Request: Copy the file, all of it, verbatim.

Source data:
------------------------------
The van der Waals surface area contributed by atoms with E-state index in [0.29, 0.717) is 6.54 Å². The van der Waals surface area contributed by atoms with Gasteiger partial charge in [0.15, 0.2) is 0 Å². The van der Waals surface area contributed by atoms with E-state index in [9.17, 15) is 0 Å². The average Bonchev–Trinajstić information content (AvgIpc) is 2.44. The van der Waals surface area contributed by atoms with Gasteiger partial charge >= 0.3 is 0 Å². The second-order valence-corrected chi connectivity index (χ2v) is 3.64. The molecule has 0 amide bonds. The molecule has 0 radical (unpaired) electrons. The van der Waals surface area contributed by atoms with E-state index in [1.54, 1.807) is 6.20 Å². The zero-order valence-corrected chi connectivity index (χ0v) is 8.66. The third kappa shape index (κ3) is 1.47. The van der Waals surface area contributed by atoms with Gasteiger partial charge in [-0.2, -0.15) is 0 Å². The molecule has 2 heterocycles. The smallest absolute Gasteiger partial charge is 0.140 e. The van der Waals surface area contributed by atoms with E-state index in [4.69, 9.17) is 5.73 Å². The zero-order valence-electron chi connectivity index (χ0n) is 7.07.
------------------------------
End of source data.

The van der Waals surface area contributed by atoms with E-state index in [0.29, 0.717) is 6.54 Å². The van der Waals surface area contributed by atoms with Gasteiger partial charge in [0.15, 0.2) is 0 Å². The van der Waals surface area contributed by atoms with E-state index in [9.17, 15) is 0 Å². The average Bonchev–Trinajstić information content (AvgIpc) is 2.44. The van der Waals surface area contributed by atoms with Gasteiger partial charge >= 0.3 is 0 Å². The second-order valence-corrected chi connectivity index (χ2v) is 3.64. The molecule has 0 amide bonds. The molecule has 0 radical (unpaired) electrons. The van der Waals surface area contributed by atoms with E-state index in [1.54, 1.807) is 6.20 Å². The zero-order valence-corrected chi connectivity index (χ0v) is 8.66. The third kappa shape index (κ3) is 1.47. The van der Waals surface area contributed by atoms with Gasteiger partial charge in [-0.2, -0.15) is 0 Å². The molecule has 2 heterocycles. The smallest absolute Gasteiger partial charge is 0.140 e. The van der Waals surface area contributed by atoms with E-state index in [4.69, 9.17) is 5.73 Å². The zero-order valence-electron chi connectivity index (χ0n) is 7.07.